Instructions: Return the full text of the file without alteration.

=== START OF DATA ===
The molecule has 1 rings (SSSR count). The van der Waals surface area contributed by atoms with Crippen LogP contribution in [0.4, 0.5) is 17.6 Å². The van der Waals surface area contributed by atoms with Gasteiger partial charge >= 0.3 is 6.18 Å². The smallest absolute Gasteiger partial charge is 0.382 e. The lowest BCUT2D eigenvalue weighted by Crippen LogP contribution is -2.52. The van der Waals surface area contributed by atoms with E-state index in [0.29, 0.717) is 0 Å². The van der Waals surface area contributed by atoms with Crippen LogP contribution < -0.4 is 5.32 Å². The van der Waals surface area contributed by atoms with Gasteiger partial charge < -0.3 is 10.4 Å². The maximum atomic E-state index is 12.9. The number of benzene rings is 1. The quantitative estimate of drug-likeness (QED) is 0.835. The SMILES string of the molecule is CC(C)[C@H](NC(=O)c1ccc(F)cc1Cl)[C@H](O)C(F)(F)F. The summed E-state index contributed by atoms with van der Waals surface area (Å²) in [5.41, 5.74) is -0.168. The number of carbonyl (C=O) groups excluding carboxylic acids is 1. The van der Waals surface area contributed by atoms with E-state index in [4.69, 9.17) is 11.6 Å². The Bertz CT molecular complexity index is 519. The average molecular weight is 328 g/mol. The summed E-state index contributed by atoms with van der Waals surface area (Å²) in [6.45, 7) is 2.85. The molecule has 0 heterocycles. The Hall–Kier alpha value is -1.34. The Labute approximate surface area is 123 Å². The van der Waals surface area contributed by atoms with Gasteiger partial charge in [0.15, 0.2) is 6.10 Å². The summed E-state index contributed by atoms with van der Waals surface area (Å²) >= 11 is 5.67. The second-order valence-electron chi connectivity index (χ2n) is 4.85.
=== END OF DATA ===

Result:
The molecule has 1 rings (SSSR count). The van der Waals surface area contributed by atoms with Crippen LogP contribution in [0.4, 0.5) is 17.6 Å². The van der Waals surface area contributed by atoms with Gasteiger partial charge >= 0.3 is 6.18 Å². The smallest absolute Gasteiger partial charge is 0.382 e. The lowest BCUT2D eigenvalue weighted by Crippen LogP contribution is -2.52. The van der Waals surface area contributed by atoms with E-state index in [0.29, 0.717) is 0 Å². The van der Waals surface area contributed by atoms with Crippen LogP contribution < -0.4 is 5.32 Å². The van der Waals surface area contributed by atoms with Gasteiger partial charge < -0.3 is 10.4 Å². The maximum atomic E-state index is 12.9. The number of benzene rings is 1. The quantitative estimate of drug-likeness (QED) is 0.835. The SMILES string of the molecule is CC(C)[C@H](NC(=O)c1ccc(F)cc1Cl)[C@H](O)C(F)(F)F. The summed E-state index contributed by atoms with van der Waals surface area (Å²) in [5.41, 5.74) is -0.168. The number of carbonyl (C=O) groups excluding carboxylic acids is 1. The van der Waals surface area contributed by atoms with E-state index in [4.69, 9.17) is 11.6 Å². The Bertz CT molecular complexity index is 519. The average molecular weight is 328 g/mol. The summed E-state index contributed by atoms with van der Waals surface area (Å²) in [6.45, 7) is 2.85. The molecule has 0 heterocycles. The Hall–Kier alpha value is -1.34. The Labute approximate surface area is 123 Å². The van der Waals surface area contributed by atoms with Gasteiger partial charge in [0.15, 0.2) is 6.10 Å². The summed E-state index contributed by atoms with van der Waals surface area (Å²) >= 11 is 5.67. The second-order valence-electron chi connectivity index (χ2n) is 4.85.